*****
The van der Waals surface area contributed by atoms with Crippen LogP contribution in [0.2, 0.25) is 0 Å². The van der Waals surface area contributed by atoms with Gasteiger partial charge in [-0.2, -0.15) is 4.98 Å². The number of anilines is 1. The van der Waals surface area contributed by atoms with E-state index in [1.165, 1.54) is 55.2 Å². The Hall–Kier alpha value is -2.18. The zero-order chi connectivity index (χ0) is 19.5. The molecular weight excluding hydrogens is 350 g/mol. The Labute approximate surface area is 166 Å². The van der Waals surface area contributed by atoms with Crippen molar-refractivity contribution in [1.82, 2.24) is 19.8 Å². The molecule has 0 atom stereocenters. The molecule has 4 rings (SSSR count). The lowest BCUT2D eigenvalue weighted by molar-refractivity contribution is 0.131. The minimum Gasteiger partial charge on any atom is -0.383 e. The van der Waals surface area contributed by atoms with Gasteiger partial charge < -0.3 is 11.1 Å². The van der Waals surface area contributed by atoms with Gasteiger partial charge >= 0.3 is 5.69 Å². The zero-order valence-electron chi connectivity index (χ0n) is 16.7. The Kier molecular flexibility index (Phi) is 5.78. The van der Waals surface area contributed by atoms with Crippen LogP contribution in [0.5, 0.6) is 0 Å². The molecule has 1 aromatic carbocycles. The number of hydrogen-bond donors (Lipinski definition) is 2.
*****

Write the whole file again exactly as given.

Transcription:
The van der Waals surface area contributed by atoms with Crippen LogP contribution in [0.2, 0.25) is 0 Å². The van der Waals surface area contributed by atoms with Gasteiger partial charge in [-0.2, -0.15) is 4.98 Å². The number of anilines is 1. The van der Waals surface area contributed by atoms with E-state index in [1.165, 1.54) is 55.2 Å². The Hall–Kier alpha value is -2.18. The zero-order chi connectivity index (χ0) is 19.5. The molecular weight excluding hydrogens is 350 g/mol. The Labute approximate surface area is 166 Å². The van der Waals surface area contributed by atoms with Crippen molar-refractivity contribution in [1.82, 2.24) is 19.8 Å². The molecule has 0 atom stereocenters. The molecule has 4 rings (SSSR count). The lowest BCUT2D eigenvalue weighted by molar-refractivity contribution is 0.131. The minimum Gasteiger partial charge on any atom is -0.383 e. The van der Waals surface area contributed by atoms with Gasteiger partial charge < -0.3 is 11.1 Å². The van der Waals surface area contributed by atoms with Gasteiger partial charge >= 0.3 is 5.69 Å². The zero-order valence-electron chi connectivity index (χ0n) is 16.7. The Kier molecular flexibility index (Phi) is 5.78. The van der Waals surface area contributed by atoms with Crippen LogP contribution in [0.5, 0.6) is 0 Å². The molecule has 1 aromatic carbocycles. The number of hydrogen-bond donors (Lipinski definition) is 2.